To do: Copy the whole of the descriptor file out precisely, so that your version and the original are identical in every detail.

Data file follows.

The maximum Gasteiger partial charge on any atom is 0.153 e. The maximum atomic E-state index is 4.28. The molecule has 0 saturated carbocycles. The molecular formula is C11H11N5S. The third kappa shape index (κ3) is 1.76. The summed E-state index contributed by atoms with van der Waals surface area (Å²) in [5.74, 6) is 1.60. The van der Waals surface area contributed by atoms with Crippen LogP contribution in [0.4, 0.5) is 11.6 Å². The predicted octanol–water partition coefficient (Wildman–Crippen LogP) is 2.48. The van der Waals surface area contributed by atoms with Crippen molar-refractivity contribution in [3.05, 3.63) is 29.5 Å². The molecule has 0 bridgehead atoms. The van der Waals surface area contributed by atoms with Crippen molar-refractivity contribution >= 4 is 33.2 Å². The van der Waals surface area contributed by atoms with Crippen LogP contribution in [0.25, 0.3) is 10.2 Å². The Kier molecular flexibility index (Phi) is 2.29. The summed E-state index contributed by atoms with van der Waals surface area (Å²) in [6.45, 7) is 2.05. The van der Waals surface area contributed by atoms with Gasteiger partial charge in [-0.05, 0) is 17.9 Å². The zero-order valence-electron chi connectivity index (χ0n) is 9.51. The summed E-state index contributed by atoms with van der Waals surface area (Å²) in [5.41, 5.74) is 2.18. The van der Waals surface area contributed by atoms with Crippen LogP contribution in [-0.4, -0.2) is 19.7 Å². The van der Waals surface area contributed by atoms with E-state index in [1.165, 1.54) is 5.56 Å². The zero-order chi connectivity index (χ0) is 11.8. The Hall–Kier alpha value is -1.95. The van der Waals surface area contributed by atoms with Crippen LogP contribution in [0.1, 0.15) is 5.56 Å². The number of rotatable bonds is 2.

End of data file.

The maximum Gasteiger partial charge on any atom is 0.153 e. The maximum atomic E-state index is 4.28. The molecule has 0 saturated carbocycles. The molecular formula is C11H11N5S. The third kappa shape index (κ3) is 1.76. The summed E-state index contributed by atoms with van der Waals surface area (Å²) in [5.74, 6) is 1.60. The van der Waals surface area contributed by atoms with Crippen LogP contribution in [0.4, 0.5) is 11.6 Å². The predicted octanol–water partition coefficient (Wildman–Crippen LogP) is 2.48. The van der Waals surface area contributed by atoms with Crippen molar-refractivity contribution in [3.05, 3.63) is 29.5 Å². The molecule has 0 bridgehead atoms. The van der Waals surface area contributed by atoms with Crippen molar-refractivity contribution >= 4 is 33.2 Å². The van der Waals surface area contributed by atoms with Crippen LogP contribution in [0.25, 0.3) is 10.2 Å². The Kier molecular flexibility index (Phi) is 2.29. The summed E-state index contributed by atoms with van der Waals surface area (Å²) in [6.45, 7) is 2.05. The van der Waals surface area contributed by atoms with Gasteiger partial charge in [-0.05, 0) is 17.9 Å². The zero-order valence-electron chi connectivity index (χ0n) is 9.51. The summed E-state index contributed by atoms with van der Waals surface area (Å²) in [5.41, 5.74) is 2.18. The van der Waals surface area contributed by atoms with Crippen LogP contribution in [-0.4, -0.2) is 19.7 Å². The van der Waals surface area contributed by atoms with E-state index in [1.165, 1.54) is 5.56 Å². The zero-order chi connectivity index (χ0) is 11.8. The Hall–Kier alpha value is -1.95. The van der Waals surface area contributed by atoms with Crippen LogP contribution in [0.1, 0.15) is 5.56 Å². The number of rotatable bonds is 2.